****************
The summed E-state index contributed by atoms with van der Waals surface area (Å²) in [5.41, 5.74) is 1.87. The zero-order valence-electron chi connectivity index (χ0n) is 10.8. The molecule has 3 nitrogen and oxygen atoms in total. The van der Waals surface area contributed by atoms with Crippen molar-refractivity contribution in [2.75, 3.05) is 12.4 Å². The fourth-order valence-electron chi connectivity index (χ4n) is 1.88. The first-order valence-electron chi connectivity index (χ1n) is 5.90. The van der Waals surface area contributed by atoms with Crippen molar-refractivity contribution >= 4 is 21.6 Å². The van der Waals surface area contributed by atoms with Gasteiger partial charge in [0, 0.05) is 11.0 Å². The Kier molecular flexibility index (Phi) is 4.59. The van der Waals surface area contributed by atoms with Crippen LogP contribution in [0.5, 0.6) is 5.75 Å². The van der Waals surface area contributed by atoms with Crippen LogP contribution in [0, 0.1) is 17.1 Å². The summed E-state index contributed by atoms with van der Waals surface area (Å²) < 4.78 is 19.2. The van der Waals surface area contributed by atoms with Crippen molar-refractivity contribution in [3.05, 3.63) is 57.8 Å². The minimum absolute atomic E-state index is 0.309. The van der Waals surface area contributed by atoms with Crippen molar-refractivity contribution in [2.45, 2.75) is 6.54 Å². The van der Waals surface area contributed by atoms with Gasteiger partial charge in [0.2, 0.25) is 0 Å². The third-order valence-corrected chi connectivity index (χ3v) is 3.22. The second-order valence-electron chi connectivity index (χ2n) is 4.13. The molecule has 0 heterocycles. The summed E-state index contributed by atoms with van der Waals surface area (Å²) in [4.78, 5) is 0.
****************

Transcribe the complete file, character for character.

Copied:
The summed E-state index contributed by atoms with van der Waals surface area (Å²) in [5.41, 5.74) is 1.87. The zero-order valence-electron chi connectivity index (χ0n) is 10.8. The molecule has 3 nitrogen and oxygen atoms in total. The van der Waals surface area contributed by atoms with Crippen molar-refractivity contribution in [2.75, 3.05) is 12.4 Å². The fourth-order valence-electron chi connectivity index (χ4n) is 1.88. The first-order valence-electron chi connectivity index (χ1n) is 5.90. The van der Waals surface area contributed by atoms with Crippen molar-refractivity contribution >= 4 is 21.6 Å². The van der Waals surface area contributed by atoms with Gasteiger partial charge in [0, 0.05) is 11.0 Å². The Kier molecular flexibility index (Phi) is 4.59. The van der Waals surface area contributed by atoms with Crippen LogP contribution in [0.5, 0.6) is 5.75 Å². The van der Waals surface area contributed by atoms with Crippen LogP contribution in [0, 0.1) is 17.1 Å². The summed E-state index contributed by atoms with van der Waals surface area (Å²) < 4.78 is 19.2. The van der Waals surface area contributed by atoms with Crippen molar-refractivity contribution in [3.05, 3.63) is 57.8 Å². The minimum absolute atomic E-state index is 0.309. The van der Waals surface area contributed by atoms with Crippen molar-refractivity contribution in [2.45, 2.75) is 6.54 Å². The van der Waals surface area contributed by atoms with Gasteiger partial charge in [0.2, 0.25) is 0 Å². The third-order valence-corrected chi connectivity index (χ3v) is 3.22. The second-order valence-electron chi connectivity index (χ2n) is 4.13. The molecule has 0 heterocycles. The summed E-state index contributed by atoms with van der Waals surface area (Å²) in [4.78, 5) is 0.